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InDesign FX is a collection of self-contained effects projects designed to be completed in ten minutes or less. Taught by expert Mike Rankin, the series explores every aspect of InDesign's graphic effects capabilities through real-world examples, all without relying on Photoshop or Illustrator. The intent is to reveal the quick, practical, and sometimes surprising application of InDesign effects to creative projects.
Hi, I'm Mike Rankin and welcome to InDesign FX. In this week's effect, we'll see how to achieve a unique kind of bevelled highlight that you can't get with any single object in InDesign. But by combining two objects we can get this look here where I have sharp highlights at both the top and the bottom of text. Let's see how it's done. I'll go to the second page of my document where I have just a single copy of this text, and it's been beveled so I have the highlight at the top here. In fact, let's go over to the Effects panel and take a look at what's going on. So I have Bevel and Emboss turned on, Smooth and a direction of Up.
And the lighting angle is 90 degrees so the highlights are at the top, and the shadows would be at the bottom. Except I set the opacity of the shadows to zero to completely hide them. I don't want any shadows at all here, just highlights. So, in order to get a second highlight at the bottom, I'm going to copy this text, paste it in place. So I have two copies now. Go back to the Effects panel and double-click. And in this copy I'm going to reverse the Shading Angle. So I'll just press negative to get negative 90 degrees. And click OK. Now the problem with this is I have the highlight at the bottom, but I've masked the highlight at the top.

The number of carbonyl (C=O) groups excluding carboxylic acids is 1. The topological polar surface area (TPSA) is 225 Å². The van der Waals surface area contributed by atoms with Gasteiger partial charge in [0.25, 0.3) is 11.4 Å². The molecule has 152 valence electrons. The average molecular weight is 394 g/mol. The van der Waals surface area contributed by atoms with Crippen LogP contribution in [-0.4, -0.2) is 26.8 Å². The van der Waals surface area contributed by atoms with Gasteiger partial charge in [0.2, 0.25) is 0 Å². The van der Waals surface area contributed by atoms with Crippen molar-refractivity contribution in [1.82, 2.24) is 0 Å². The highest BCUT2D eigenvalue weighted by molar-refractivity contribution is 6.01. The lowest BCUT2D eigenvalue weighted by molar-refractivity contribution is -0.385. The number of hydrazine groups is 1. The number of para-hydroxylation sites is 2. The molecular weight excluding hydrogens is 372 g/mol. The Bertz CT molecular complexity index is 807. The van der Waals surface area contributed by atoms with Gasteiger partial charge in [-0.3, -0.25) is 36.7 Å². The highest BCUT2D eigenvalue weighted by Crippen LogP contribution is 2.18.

And the word Mask is key here because that's exactly what I want to to do. I want to mask out the part that I don't want to see at the top. So I'm going to cut this text, press the F key on my keyboard, click and drag out a new frame, and choose Edit > Paste Into. So, I've pasted that second copy with the reversed highlight into this frame. And I've masked out the top of it so I can see the original text at the top. But there's a little problem here, and that's right at the middle here where the frames meet. The highlight's getting clipped. So, I need to do a little work to tweak this frame.
I can nudge it down a little bit, or I can work on it with the Pen tool. And that's what I'm going to do here. So I'll press the p key on my keyboard. I'll click a few times to get some control points. I'll hover over one that I want to move, and I'll press Cmd+Shift+a or Ctrl+Shift+a to deselect and then a, to get my Direct Selection tools, so I can select just a single control point. Without moving my mouse I'll just click, and drag down. And now I've revealed that highlight that I want. I'll move this point down a little bit, just so I'm going through the center of the E.
Now I need to do some work on the S, so I'll press p again, add some control points. Hover over one and deselect. Press a and click, and reveal the highlights that we want, and move along. Onto the N, back to the Pen tool. Might want to nudge this down a bit to go through the center of the F there. And I'll nudge this a little bit to get that highlight on the X. Sometimes it can be a little difficult to click and get that frame selected, and I need to add another control point here. Drag that one down, and drag this one up to reveal what we want. Go all the way up to there, deselect and zoom out, and there's the effect.
So I have sharp highlights at the top and the bottom because I masked a copy of this text. So we used two beveled objects also with the Paste Into command, to achieve this sharp double highlight. I'm Mike Rankin. I'll be back in two weeks. Thanks for watching.
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